Mirror Image Theory and Understanding:
An Essay by Brian Greene

"Regular? Or Schooner?"

Well, while you decide, plop down your 15 cents and read my take on the explanation of one of the most exciting (and confusing) series finales in television hickory! No...history. That too.



Below are ideas on Mirror Image from other fans out there. Take a look!

The Future of Sam
by Dan Goff

A Dissection of Mirror Image
by R. Joy Helvie

Through the Looking Glass
by Chris DeFilippis

(author of "Foreknowledge")


"The Mirror Shattered" Screenplay by R. Joy Helvie


  "You let too much time go by and you could lose touch with reality." These words, spoken by Al the bartender are the basis for this essay. Is Sam dreaming this entire episode? Is Sam having a mental breakdown in a real scenario? Is Sam dead...his soul leaping in time without him realizing it? Or perhaps there is another explanation only Don Bellisario knows...locked away in his brilliant little head somewhere out there, waiting for Universal Studios to bring the show back to life? Then again maybe this is a combination of all these things rolled into one?

     It came about this way: When NBC decided not to carry the show  for a sixth season, Don Bellisario had to create an episode that would continue the series either as a television series or movie later down the line, but also had to have some closure just in case that was never possible. He set the episode in the town of Cokeburg, Pennsylvania where he was born. The bar was modeled after a tavern his father ran, right down to the W.W.II pictures on the wall. Sam leaps in on August 8th...Bellisario's birthday. So now we know that Cokeburg is a real place and that this is a real bar (although not named Al's Place). Now let's move right into trying to explain the episode.

     First, let's explore the dream scenario. This could very well be another dream episode as was the case in "The Boogiem*n." Actually, it's more like "The Wizard of Oz" if we take a closer look. Dorothy was transported far from home into a different place with faces both strange and familiar to her. The characters mirror her real life acquaintances. Sam has leaped to a place with faces both strange and familiar to him as well. In one scene, Ziggy the miner and Sam both wipe their faces after drinking a beer at the same time using the same motion, just like a mirror. Dorothy wants to go home and has to see the Wizard to get there. Sam thinks he needs Al the bartender to get home. The Wizard turned out to be an illusion...Dorothy took herself home by wishing it. Al tells Sam he can take himself home by wishing it. The Munchkins are replaced by miners in the episode. Where is the boundary between fantasy and reality here? We all get visions of things we want in our dreams. Perhaps Sam figures out why he does the things he does in his own dream, just as Dorothy did when she realized there is no place like home. Using the images of people he once knew and helped, his subconscious mind could have created this dream world to help Sam unravel the mystery of his life's quest and purpose. Who knows what happens in between leaps? In the first episode, Al tells Sam it took a week for him to leap. What goes on in Sam's mind during that time? The answer, quite possibly, is an elaborate dream. And there we have it. Or do we?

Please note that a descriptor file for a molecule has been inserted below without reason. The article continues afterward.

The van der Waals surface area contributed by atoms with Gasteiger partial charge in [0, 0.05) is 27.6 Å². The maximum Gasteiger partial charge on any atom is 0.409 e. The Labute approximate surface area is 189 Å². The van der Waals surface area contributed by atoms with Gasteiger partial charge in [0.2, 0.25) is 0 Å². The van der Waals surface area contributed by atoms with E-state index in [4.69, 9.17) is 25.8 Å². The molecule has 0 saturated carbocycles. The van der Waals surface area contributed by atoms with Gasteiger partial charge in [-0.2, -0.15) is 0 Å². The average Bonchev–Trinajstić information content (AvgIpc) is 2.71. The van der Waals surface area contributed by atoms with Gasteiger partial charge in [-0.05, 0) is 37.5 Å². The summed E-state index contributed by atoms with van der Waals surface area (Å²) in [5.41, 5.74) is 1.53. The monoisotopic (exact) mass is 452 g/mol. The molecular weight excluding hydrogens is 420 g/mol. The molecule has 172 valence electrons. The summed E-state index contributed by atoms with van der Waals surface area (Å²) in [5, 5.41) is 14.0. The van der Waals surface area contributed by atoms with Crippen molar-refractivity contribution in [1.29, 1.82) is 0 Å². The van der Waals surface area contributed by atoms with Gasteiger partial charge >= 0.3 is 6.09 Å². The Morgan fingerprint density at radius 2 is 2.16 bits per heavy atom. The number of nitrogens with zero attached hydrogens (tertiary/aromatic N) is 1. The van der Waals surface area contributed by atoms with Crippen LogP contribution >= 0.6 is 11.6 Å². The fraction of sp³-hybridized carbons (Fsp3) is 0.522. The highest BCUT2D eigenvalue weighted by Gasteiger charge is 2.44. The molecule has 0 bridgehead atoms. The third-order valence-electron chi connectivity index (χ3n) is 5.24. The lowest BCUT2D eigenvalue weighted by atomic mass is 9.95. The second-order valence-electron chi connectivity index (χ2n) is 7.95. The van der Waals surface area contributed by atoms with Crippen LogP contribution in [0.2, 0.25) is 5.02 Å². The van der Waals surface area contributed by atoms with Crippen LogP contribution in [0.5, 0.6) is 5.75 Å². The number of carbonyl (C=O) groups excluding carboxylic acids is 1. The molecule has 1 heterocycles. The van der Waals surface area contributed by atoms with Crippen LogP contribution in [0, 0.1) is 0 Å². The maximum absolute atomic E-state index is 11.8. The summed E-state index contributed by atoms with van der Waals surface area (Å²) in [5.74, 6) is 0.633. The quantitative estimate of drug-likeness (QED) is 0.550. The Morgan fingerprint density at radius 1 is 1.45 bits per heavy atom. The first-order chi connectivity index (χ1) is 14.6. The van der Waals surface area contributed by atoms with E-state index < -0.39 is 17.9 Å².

Could this be a mental breakdown from Sam's point of view? Very possible. Sam narrates, "My leap had taken a Quantum twist. I no longer knew what was real and what was imagined. And if imagined, who's mind was imagining it...mine? Or someone else's?" Leaping through time is bound to take it's toll on the brain. From the very first leap, Sam lost his memory and continued to lose and regain bits and pieces occasionally. And in the last 2 seasons, we saw that his mind began to merge with that of the host in the past. It was bound to happen sooner or later. It is very possible that only Sam saw the miners as people he already knew and that he invented the conversations he has with Al the bartender. In his subconscious, Sam may have remembered that Al Calavicci had an uncle named Steve and created the character in his mind. But then again, the other miners spoke and interacted with Stawpah, so I don't think this was a mental breakdown at all. Let's move on.